Apr 1, 2009

The Kite Runner & Afghanistan

Sometimes I feel like I use my "five paragraph essay" voice when I talk about quote-endquote important issues, so forgive me.

Anyway, I'm about ninety percent done with Khaled Hosseini's The Kite Runner and have an overarching feeling of dismay about the whole thing. Don't get me wrong, it's a wonderful novel, and I have thoroughly enjoyed reading it.

But the line between fiction that so often gives me comfort in and escape from the REAL WORLD has been shattered by this book, which details the life of a child who grows up in Afghanistan in the Seventies, moves to America, and then returns [for an important plot thread] after the country has been taken over by the Taliban.

So, anyway, that's the novel in a nutshell, and since I have painted the story with such a broad brush, please don't disregard the book based on such a silly little paragraph. There is too much to be explored plot-wise in the story, but the literal, surface meaning is not what I mean to talk about. The political undercurrent is, and it is that which interests me. It is so alive with the modern state of the country and pessimism about its future that I couldn't help but be fundamentally shaken by its implications.

When war is waged on a country, it is difficult for people to understand the daily struggles of those people and whether or not the beliefs of the everyman align with those who have (ostensibly) caused the war. In Afghanistan, the fundamental - again, no pun intended - question is: do most people in the country align themselves with the Taliban?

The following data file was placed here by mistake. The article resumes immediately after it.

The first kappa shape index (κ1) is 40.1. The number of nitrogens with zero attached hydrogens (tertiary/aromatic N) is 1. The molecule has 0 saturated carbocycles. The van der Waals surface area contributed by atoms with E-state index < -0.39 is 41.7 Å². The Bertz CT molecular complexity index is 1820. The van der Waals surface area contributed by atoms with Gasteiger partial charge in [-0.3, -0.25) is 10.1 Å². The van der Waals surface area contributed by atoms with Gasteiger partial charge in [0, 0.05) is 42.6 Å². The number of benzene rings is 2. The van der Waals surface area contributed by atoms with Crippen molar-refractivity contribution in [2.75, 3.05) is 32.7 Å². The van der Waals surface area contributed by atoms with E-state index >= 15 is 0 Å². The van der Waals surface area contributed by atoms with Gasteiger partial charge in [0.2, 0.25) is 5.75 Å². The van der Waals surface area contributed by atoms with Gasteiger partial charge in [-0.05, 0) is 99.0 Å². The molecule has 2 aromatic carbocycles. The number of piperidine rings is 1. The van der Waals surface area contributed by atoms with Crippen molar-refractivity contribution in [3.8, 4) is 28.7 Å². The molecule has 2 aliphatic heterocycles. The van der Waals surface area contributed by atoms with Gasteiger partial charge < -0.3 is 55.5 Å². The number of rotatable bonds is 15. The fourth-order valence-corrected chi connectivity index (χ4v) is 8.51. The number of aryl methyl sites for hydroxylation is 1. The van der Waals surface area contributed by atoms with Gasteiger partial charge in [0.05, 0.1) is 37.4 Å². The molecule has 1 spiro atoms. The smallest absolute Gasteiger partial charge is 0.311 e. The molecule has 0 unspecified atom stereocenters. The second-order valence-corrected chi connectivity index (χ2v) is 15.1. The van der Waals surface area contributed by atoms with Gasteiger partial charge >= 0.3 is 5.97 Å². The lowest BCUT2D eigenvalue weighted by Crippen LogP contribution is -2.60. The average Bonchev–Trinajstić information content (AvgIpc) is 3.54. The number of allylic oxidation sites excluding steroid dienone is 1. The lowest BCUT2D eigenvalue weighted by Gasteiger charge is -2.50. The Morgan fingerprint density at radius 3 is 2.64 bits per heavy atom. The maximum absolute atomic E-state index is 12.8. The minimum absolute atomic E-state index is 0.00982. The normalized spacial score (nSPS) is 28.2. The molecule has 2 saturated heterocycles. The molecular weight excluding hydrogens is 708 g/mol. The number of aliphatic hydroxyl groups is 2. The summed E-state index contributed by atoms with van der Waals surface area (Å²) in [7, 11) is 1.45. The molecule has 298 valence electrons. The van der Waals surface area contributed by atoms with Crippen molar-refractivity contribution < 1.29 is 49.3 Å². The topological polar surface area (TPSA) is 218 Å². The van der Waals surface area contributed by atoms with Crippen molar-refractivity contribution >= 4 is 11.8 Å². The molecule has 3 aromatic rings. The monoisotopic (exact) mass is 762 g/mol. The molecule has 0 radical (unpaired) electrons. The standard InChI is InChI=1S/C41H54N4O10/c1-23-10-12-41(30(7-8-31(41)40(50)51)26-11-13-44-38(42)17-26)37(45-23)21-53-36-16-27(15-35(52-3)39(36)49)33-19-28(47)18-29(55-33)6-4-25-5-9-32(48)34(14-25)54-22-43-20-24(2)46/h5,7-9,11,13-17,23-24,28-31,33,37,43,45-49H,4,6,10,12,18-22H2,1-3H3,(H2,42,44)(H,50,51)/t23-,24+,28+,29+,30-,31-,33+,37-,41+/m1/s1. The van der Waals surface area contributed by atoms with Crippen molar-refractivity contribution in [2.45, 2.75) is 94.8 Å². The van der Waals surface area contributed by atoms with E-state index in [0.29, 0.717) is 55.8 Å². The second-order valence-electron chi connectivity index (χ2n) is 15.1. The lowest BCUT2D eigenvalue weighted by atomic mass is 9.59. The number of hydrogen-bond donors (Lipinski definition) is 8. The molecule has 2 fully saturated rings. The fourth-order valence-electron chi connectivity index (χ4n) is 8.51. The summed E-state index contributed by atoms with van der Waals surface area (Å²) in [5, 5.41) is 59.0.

The answer, I would say, is a resounding NO. I can't extrapolate all of Afghanistan out by the comments of one book, of course, but I do think it is important to note that perspective can be derived from sympathetic texts. And, while I criticized escalation of forces in Iraq, I have to say that I agree with Mr. Obama in sending more troops to Afghanistan to help the country get under control.

Khaled Hosseini himself has something to say about the presence of the US:
But this much we do know: Without a genuine and sustained, long-term commitment on the part of the U.S. and its allies, Afghanistan is doomed. Though Afghans are an independent people and take pride in their sovereignty, polls have repeatedly shown that, despite growing skepticism and disillusionment, the majority of Afghans still view the foreign presence in their country favorably. They know that a weakened western resolve will mean that positive gains that have been made so painstakingly will vanish swiftly and the country will slide back.

So, if I haven't depressed you too much, I encourage you to give The Kite Runner a chance. It's a damn fine book, and one that may help you get something that almost never hurts: a perspective other than your own.


  1. That book is truly amazing. I wasn't sure whether or not I'd like it, but I devoured it. The movie's not bad. It's just nowhere near as compellingly told.

  2. Parts of it were hard to get through, and I wanted to put it down, give it a couple days' rest, but I couldn't.